Approach to implementation 

Italian law considers trade secrets from different perspectives. Trade secrets, i.e. information meeting the requirements set by Art. 98 - 99 of the Intellectual Property Code, are proper Intellectual Property rights and, as such, benefit from the relevant judiciary relief. Additionally, trade secrets may be protected through unfair competition (Art. 2598 of the Civil Code) (which protect trade secrets and non-secret know how). Moreover, the employees' duty of loyalty and confidentiality must be considered (Art. 2105 of the Civil Code). Finally, the criminal relief set forth by Art. 621 - 623 of the Criminal Code and contractual provisions agreed between the parties may be relevant. In the light of the above, the Italian system has traditionally been considered quite advanced in this regard. Therefore, the Italian legislator decided to implement the Trade Secrets Directive (TSD) only partially, by amending some articles of the Intellectual Property Code and of the Criminal Code.

Stage of legislative process 

On May 11, 2018 the President of the Italian Republic approved the law implementing the TSD issued by the Italian Government. The law – named Legislative Decree n. 63 of May 11, 2018 – was published in the Italian Official Journal on June 7, 2018. 

Timescale for implementation 

The new rules set by the Legislative Decree n. 63 of May 11, 2018 came into effect on June 22, 2018 (i.e. 15 days after the publication of the law on the Italian Official Journal).

Noteworthy points arising from the legislative changes 
  • The unauthorised acquisition, use or disclosure of trade secrets performed with slight negligence can be considered unlawful.

  • Italian Courts may, as an alternative to provisional and precautionary measures, make the continuation of the alleged unlawful use - but not the disclosure - of trade secrets subject to the lodging of guarantees intended to ensure the compensation of the trade secrets holder.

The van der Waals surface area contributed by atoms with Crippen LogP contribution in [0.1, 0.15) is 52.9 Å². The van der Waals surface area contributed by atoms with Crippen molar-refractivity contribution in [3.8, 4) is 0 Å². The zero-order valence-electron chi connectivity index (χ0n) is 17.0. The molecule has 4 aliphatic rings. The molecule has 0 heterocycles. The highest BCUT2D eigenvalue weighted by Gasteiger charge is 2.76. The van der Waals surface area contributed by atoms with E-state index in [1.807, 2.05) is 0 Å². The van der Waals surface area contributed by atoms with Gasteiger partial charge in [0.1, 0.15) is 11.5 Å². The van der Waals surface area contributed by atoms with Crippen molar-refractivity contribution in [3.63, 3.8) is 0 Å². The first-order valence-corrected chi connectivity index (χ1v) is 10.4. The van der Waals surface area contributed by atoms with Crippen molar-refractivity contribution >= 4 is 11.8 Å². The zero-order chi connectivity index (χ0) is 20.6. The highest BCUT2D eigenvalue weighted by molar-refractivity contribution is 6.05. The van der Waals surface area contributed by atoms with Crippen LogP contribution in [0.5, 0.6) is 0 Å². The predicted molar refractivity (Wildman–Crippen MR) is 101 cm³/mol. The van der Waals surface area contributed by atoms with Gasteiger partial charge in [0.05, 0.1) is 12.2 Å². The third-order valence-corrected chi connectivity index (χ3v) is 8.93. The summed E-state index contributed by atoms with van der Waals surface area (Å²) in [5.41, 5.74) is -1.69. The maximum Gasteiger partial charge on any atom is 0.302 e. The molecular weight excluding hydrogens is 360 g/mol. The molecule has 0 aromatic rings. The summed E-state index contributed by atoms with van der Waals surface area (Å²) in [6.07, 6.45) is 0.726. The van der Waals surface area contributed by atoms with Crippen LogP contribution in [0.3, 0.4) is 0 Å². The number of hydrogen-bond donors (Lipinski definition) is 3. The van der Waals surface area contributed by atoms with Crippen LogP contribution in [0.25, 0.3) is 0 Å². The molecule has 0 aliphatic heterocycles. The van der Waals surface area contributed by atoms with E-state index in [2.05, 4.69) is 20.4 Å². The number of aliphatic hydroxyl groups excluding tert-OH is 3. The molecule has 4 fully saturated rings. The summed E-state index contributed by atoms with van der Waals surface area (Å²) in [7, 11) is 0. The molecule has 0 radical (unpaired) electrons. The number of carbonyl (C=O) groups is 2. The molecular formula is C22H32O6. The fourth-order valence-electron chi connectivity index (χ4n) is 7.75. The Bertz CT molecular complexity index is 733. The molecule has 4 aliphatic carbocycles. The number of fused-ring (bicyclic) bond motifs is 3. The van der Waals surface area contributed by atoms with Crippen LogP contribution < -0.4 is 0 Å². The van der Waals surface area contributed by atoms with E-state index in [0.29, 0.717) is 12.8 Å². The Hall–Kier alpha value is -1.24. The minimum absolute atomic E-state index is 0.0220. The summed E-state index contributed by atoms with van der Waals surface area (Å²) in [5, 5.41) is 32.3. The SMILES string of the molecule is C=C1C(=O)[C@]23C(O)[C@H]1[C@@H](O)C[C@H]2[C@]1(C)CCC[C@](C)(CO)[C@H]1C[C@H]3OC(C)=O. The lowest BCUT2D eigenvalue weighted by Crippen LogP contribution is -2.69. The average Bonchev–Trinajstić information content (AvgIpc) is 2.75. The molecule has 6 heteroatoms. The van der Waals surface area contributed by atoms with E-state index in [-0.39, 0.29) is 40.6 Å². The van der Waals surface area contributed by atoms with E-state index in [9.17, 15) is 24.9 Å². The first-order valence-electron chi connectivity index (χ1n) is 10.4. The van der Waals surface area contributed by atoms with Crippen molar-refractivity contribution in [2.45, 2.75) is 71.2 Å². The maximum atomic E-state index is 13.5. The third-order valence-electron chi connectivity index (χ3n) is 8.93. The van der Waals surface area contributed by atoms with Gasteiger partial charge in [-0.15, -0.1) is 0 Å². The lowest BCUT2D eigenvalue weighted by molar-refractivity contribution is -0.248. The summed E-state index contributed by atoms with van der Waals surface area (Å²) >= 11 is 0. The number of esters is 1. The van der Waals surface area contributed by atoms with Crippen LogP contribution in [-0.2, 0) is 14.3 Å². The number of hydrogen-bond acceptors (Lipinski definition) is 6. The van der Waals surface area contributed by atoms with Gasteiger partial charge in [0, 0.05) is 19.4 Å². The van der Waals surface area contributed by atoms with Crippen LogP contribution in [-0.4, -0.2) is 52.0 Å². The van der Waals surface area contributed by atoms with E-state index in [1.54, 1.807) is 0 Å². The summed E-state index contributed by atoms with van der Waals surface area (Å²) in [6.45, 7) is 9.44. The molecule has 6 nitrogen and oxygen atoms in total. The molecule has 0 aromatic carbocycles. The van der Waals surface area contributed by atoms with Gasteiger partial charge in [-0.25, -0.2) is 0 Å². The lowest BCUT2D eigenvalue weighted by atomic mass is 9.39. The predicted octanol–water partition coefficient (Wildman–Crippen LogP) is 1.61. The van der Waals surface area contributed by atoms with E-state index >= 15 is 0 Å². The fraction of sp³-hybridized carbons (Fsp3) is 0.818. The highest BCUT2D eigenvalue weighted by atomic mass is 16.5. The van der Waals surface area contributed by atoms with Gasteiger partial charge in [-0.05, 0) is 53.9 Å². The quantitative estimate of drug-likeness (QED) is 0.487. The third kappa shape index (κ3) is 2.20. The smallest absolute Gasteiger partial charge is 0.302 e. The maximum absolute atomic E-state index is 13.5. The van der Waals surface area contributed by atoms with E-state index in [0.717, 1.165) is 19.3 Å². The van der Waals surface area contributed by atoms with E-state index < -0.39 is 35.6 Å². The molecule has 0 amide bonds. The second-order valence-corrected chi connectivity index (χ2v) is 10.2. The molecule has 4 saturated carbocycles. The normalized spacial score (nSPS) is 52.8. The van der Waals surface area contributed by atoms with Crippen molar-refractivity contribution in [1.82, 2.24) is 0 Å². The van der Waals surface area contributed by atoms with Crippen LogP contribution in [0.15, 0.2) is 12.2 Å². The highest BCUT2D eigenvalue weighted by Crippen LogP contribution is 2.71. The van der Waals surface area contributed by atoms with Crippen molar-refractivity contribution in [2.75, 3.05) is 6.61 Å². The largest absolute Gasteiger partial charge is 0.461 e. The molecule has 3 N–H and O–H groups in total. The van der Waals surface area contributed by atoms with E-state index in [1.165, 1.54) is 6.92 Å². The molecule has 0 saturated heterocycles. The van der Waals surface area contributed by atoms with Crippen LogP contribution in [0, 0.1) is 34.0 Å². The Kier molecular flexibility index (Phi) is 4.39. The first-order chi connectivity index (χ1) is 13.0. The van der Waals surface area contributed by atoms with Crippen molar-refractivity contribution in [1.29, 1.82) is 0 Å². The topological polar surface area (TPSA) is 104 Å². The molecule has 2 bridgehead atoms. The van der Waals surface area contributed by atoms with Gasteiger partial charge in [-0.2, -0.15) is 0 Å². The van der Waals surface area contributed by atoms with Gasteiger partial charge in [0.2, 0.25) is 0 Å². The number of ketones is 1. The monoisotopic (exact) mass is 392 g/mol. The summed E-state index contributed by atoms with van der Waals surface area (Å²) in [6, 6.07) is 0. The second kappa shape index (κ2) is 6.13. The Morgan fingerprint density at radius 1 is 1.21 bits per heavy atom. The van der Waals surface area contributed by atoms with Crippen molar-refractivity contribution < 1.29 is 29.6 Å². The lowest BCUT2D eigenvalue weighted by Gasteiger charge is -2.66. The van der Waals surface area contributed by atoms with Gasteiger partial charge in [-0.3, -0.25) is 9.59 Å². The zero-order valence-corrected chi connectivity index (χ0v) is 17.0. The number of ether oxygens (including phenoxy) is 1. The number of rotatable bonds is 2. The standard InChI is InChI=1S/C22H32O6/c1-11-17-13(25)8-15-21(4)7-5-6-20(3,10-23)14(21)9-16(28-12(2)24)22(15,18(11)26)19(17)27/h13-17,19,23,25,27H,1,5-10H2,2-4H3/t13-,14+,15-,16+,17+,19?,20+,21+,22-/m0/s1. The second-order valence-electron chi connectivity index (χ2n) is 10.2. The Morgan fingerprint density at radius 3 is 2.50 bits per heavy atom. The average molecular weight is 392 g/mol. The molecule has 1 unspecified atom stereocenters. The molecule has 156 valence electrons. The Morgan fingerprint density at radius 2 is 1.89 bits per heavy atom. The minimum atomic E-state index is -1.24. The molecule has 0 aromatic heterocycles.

• Where provisional and precautionary measures are granted, but it is subsequently found that there has been no unlawful acquisition, use or disclosure of trade secrets or threat of such conduct, Italian Courts may order the trade secrets holder - upon the request of the respondent or of an injured third party - to pay appropriate compensation for any injury caused by those measures.

  • The limitation period for contractual claims and actions connected to unauthorised acquisition, use or disclosure of trade secrets has been reduced to five years.

  • The criminal penalties for the unauthorised acquisition, use or disclosure of trade secrets can be increased by up to one third if the behavior is performed with any IT equipment.

  • Non-compliance with Italian Courts' decisions concerning Intellectual Property rights (not just trade secrets) or with the confidentiality rules set forth during civil proceedings concerning trade secrets can be considered crimes.

  • The Italian legislator deemed it unnecessary to implement the TSD rules concerning whistleblowers because a specific Law (n. 179/2017) has already come into force.